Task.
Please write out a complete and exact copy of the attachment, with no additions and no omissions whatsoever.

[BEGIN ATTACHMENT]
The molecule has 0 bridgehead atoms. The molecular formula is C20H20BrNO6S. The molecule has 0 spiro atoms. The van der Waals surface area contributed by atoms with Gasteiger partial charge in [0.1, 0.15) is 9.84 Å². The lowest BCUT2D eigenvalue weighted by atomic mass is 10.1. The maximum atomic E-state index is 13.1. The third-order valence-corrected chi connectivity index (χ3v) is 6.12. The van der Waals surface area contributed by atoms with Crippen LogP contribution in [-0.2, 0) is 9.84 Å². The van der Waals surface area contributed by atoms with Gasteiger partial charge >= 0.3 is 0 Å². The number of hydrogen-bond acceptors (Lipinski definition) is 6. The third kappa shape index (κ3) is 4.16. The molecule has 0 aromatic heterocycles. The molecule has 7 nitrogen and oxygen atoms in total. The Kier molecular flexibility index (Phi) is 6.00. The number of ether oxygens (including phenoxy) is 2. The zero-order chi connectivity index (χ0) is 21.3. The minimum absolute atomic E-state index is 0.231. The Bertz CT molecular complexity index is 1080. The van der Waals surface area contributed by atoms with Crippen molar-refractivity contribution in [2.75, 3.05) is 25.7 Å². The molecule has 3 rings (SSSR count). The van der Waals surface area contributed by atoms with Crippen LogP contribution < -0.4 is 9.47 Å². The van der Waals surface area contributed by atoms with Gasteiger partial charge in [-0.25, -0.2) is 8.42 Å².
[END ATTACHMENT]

The molecule has 0 bridgehead atoms. The molecular formula is C20H20BrNO6S. The molecule has 0 spiro atoms. The van der Waals surface area contributed by atoms with Gasteiger partial charge in [0.1, 0.15) is 9.84 Å². The lowest BCUT2D eigenvalue weighted by atomic mass is 10.1. The maximum atomic E-state index is 13.1. The third-order valence-corrected chi connectivity index (χ3v) is 6.12. The van der Waals surface area contributed by atoms with Crippen LogP contribution in [-0.2, 0) is 9.84 Å². The van der Waals surface area contributed by atoms with Gasteiger partial charge >= 0.3 is 0 Å². The number of hydrogen-bond acceptors (Lipinski definition) is 6. The third kappa shape index (κ3) is 4.16. The molecule has 0 aromatic heterocycles. The molecule has 7 nitrogen and oxygen atoms in total. The Kier molecular flexibility index (Phi) is 6.00. The number of ether oxygens (including phenoxy) is 2. The zero-order chi connectivity index (χ0) is 21.3. The minimum absolute atomic E-state index is 0.231. The Bertz CT molecular complexity index is 1080. The van der Waals surface area contributed by atoms with Crippen molar-refractivity contribution in [2.75, 3.05) is 25.7 Å². The molecule has 3 rings (SSSR count). The van der Waals surface area contributed by atoms with Crippen LogP contribution < -0.4 is 9.47 Å². The van der Waals surface area contributed by atoms with Gasteiger partial charge in [-0.25, -0.2) is 8.42 Å².